Garbage Cans Energized by the Sun

Photo by Mary O’KEEFE Glendale Public Works installed the second set of solar-powered garbage cans on Honolulu Avenue on Wednesday.
Photo by Mary O’KEEFE
Glendale Public Works installed the second set of solar-powered garbage cans on Honolulu Avenue on Wednesday.


The Montrose shopping park area is known for its small town, Norman Rockwell-type charm. Honolulu Avenue weaves back and forth through the tree-lined streets, people actually wave and smile at each other. It is easy to think this is a town that has stepped back in time if not, of course, for the solar garbage cans.

Those twin greenish brown receptacles that appeared a few weeks ago at the southeast corner of Honolulu Avenue and Ocean View Boulevard are solar-powered compacters with one side for garbage, the other a recycle bin. On Wednesday, one more set of solar receptacles were placed on the west side of Ocean View Boulevard just above the signal light.

City of Glendale Public Works representatives, Montrose Shopping Park Association President Ken Grayson, MSPA ambassador Steve Pierce and Integrated Waste administrator Mario Nunez met at Montrose to place the second set of solar bins.

Solar panels line the top of the receptacles and on the side of the bins reads, “Responding Today. Ready for Tomorrow.”

For Nunez, the phrase is the foundation of the city’s approach to an environmentally friendly and efficient way to deal with waste.

“The cans are a four-to-one [ratio],” he said, “meaning this one [receptacle] will hold up to four times what the other [non solar] cans hold.”
Photos by Mary Okeefe
The can also has lights and a monitor that indicates how much waste is in each container.

“If it reads one quarter full, we know we don’t have to empty it,” Nunez said.

That saves on manpower.

Although the Integrated Waste Department services the area every day, in the future these types of “smart” receptacles could save fuel costs because the workers will travel to the areas that need to be serviced precisely when it is necessary.

The garbage side of the containers, with its compacter, is impressive but the recycling side also holds its own with environmental responsibility.
Photos by Mary Okeefe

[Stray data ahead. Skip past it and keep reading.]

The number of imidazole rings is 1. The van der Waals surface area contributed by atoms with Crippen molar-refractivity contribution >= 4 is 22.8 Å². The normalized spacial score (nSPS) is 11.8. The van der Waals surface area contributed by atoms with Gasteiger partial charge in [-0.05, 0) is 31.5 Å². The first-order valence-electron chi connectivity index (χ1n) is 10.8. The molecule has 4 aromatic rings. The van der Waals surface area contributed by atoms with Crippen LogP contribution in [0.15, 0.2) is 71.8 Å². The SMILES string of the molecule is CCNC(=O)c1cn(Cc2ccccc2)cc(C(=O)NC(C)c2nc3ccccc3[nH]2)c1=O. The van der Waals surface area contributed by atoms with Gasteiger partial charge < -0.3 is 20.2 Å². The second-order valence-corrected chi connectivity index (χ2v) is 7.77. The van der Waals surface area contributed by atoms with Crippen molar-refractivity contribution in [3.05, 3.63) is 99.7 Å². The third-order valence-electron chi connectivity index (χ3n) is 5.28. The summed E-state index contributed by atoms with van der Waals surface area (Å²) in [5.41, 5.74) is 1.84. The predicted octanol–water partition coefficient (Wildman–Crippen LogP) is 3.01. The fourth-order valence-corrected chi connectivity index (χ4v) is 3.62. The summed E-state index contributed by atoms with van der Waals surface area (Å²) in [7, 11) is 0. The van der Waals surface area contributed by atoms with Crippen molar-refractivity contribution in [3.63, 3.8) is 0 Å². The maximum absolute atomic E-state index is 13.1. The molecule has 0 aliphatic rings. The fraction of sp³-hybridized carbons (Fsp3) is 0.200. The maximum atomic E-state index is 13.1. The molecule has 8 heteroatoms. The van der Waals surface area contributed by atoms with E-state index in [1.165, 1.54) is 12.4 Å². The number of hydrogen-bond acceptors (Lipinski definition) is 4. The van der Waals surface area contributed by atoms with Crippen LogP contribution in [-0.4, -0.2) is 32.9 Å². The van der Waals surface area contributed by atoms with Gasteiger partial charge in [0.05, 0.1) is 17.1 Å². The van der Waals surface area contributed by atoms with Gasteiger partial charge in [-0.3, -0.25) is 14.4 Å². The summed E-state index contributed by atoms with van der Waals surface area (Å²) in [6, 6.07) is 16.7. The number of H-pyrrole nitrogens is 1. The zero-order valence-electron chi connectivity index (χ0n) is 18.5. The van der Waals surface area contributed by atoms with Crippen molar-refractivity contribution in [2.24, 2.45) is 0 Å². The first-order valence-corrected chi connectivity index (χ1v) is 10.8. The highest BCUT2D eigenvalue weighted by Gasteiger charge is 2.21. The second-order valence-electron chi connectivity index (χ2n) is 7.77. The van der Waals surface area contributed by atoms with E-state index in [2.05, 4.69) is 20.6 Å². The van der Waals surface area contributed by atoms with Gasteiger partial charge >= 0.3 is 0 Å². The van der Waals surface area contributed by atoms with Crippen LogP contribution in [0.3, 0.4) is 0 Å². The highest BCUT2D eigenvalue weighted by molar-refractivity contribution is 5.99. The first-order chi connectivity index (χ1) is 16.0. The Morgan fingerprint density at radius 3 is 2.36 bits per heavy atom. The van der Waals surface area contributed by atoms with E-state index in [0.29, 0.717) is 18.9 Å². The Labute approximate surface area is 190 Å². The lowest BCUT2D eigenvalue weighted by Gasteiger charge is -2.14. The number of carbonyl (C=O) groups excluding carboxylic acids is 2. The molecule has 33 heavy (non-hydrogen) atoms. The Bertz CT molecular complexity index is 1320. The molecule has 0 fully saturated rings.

“This is the first recycling [program] to be introduced to the area,” Nunez said.

Each set of receptacles is about $4,000; the city initially purchased eight and has them placed throughout Glendale. In addition to the two that are in Montrose, there is one at the Metrolink, one at Glendale Community College and the other four along Brand Boulevard.

The money from the recycled items is about 36 cents per ton. The recycling is processed in Glendale, put in containers and exported to areas for processing. The funds raised through recycling are used to pay for street sweeping.  And 96% of what is swept up gets mixed with food and turned into compost that is used by California farmers.

Deciding what is needed and what can be done about garbage is a constant, never ending problem. Nunez said the makeup of Montrose is changing and therefore so is its need for waste control.

There are 32 regular waste cans placed in Montrose Shopping Park by the city. Each container holds 32 galloons and is emptied, on average, once a day.  That is 1,023 gallons of garbage/waste on a normal day. That amount increases during events like Sunday’s Harvest Marketplace and other events.

Grayson said the overflowing garbage cans are something that the shopping park does not like to see and wanted to come up with a solution. He liked the new solar bins and that the city came out to move trashcans to where they can be more useful and adding cans that are needed.

“We want to be clean, safe and orderly,” Grayson said.

He said having recycling and the solar compactors is a step in the right direction.

“This builds positive energy,” he added.

Pierce proposed the option for more solar bins after the first were placed in Montrose. He contacted the city and asked if they had any bins left.

“This is the last one available,” Pierce said.
Photos by Mary Okeefe
Now the task turns to the community to use the bins for both waste and recycle materials.

“I think they will once people get used to seeing them,” Grayson said.